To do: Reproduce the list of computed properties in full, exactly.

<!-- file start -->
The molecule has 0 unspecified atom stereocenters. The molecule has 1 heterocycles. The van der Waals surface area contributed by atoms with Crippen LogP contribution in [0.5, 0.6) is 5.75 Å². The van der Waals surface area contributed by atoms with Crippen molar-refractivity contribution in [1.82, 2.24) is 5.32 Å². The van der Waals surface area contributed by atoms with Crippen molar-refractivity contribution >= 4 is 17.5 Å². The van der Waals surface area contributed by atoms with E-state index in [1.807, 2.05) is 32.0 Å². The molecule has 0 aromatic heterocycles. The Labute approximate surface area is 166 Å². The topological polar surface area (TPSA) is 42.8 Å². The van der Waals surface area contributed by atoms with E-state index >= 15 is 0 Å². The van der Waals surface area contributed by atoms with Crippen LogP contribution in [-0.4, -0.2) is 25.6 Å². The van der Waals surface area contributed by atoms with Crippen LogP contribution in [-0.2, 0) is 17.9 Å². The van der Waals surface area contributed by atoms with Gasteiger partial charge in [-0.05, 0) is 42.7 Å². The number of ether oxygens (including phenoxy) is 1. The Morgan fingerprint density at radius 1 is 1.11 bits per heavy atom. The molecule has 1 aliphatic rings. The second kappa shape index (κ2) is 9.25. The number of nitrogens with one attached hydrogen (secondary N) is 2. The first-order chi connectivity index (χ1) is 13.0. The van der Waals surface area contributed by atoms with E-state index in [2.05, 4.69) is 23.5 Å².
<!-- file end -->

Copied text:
The molecule has 0 unspecified atom stereocenters. The molecule has 1 heterocycles. The van der Waals surface area contributed by atoms with Crippen LogP contribution in [0.5, 0.6) is 5.75 Å². The van der Waals surface area contributed by atoms with Crippen molar-refractivity contribution in [1.82, 2.24) is 5.32 Å². The van der Waals surface area contributed by atoms with Crippen molar-refractivity contribution >= 4 is 17.5 Å². The van der Waals surface area contributed by atoms with E-state index in [1.807, 2.05) is 32.0 Å². The molecule has 0 aromatic heterocycles. The Labute approximate surface area is 166 Å². The topological polar surface area (TPSA) is 42.8 Å². The van der Waals surface area contributed by atoms with E-state index >= 15 is 0 Å². The van der Waals surface area contributed by atoms with Crippen LogP contribution in [-0.4, -0.2) is 25.6 Å². The van der Waals surface area contributed by atoms with Crippen LogP contribution in [-0.2, 0) is 17.9 Å². The van der Waals surface area contributed by atoms with Gasteiger partial charge in [-0.05, 0) is 42.7 Å². The number of ether oxygens (including phenoxy) is 1. The Morgan fingerprint density at radius 1 is 1.11 bits per heavy atom. The molecule has 1 aliphatic rings. The second kappa shape index (κ2) is 9.25. The number of nitrogens with one attached hydrogen (secondary N) is 2. The first-order chi connectivity index (χ1) is 13.0. The van der Waals surface area contributed by atoms with E-state index in [2.05, 4.69) is 23.5 Å².